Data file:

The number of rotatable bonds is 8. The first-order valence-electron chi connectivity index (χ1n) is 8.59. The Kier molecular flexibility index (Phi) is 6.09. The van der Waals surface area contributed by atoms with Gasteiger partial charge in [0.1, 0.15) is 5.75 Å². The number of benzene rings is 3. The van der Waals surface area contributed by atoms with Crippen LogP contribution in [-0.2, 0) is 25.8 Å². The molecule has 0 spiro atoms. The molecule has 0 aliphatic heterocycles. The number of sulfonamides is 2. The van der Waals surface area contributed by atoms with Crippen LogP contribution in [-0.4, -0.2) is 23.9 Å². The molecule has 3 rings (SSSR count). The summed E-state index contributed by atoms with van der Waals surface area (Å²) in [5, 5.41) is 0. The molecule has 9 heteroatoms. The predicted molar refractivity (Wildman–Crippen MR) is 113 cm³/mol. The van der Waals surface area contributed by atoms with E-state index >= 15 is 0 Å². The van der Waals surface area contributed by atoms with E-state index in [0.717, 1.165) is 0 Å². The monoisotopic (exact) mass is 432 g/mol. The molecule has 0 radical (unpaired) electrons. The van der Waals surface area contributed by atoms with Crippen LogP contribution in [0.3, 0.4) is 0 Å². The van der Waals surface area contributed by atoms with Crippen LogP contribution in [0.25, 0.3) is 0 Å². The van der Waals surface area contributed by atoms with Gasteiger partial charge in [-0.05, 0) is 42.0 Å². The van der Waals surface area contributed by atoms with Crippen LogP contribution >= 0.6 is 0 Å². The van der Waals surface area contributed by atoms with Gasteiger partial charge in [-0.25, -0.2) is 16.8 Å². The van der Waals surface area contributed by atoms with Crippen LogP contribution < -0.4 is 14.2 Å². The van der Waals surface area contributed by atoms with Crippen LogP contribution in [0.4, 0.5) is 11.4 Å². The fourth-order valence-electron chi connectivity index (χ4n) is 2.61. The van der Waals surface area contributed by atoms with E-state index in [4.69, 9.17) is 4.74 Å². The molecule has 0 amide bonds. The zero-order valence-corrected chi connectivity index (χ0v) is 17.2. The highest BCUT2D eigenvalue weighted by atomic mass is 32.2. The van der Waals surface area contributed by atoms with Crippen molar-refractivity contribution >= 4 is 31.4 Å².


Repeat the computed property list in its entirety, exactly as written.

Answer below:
The number of rotatable bonds is 8. The first-order valence-electron chi connectivity index (χ1n) is 8.59. The Kier molecular flexibility index (Phi) is 6.09. The van der Waals surface area contributed by atoms with Gasteiger partial charge in [0.1, 0.15) is 5.75 Å². The number of benzene rings is 3. The van der Waals surface area contributed by atoms with Crippen LogP contribution in [-0.2, 0) is 25.8 Å². The molecule has 0 spiro atoms. The molecule has 0 aliphatic heterocycles. The number of sulfonamides is 2. The van der Waals surface area contributed by atoms with Crippen LogP contribution in [-0.4, -0.2) is 23.9 Å². The molecule has 3 rings (SSSR count). The summed E-state index contributed by atoms with van der Waals surface area (Å²) in [5, 5.41) is 0. The molecule has 9 heteroatoms. The predicted molar refractivity (Wildman–Crippen MR) is 113 cm³/mol. The van der Waals surface area contributed by atoms with E-state index >= 15 is 0 Å². The van der Waals surface area contributed by atoms with E-state index in [0.717, 1.165) is 0 Å². The monoisotopic (exact) mass is 432 g/mol. The molecule has 0 radical (unpaired) electrons. The van der Waals surface area contributed by atoms with Crippen LogP contribution in [0.3, 0.4) is 0 Å². The van der Waals surface area contributed by atoms with Crippen LogP contribution in [0.25, 0.3) is 0 Å². The van der Waals surface area contributed by atoms with Gasteiger partial charge in [-0.05, 0) is 42.0 Å². The van der Waals surface area contributed by atoms with Crippen LogP contribution >= 0.6 is 0 Å². The van der Waals surface area contributed by atoms with Gasteiger partial charge in [-0.25, -0.2) is 16.8 Å². The van der Waals surface area contributed by atoms with Crippen LogP contribution < -0.4 is 14.2 Å². The van der Waals surface area contributed by atoms with Crippen LogP contribution in [0.4, 0.5) is 11.4 Å². The fourth-order valence-electron chi connectivity index (χ4n) is 2.61. The van der Waals surface area contributed by atoms with E-state index in [4.69, 9.17) is 4.74 Å². The molecule has 0 amide bonds. The zero-order valence-corrected chi connectivity index (χ0v) is 17.2. The highest BCUT2D eigenvalue weighted by atomic mass is 32.2. The van der Waals surface area contributed by atoms with Crippen molar-refractivity contribution >= 4 is 31.4 Å².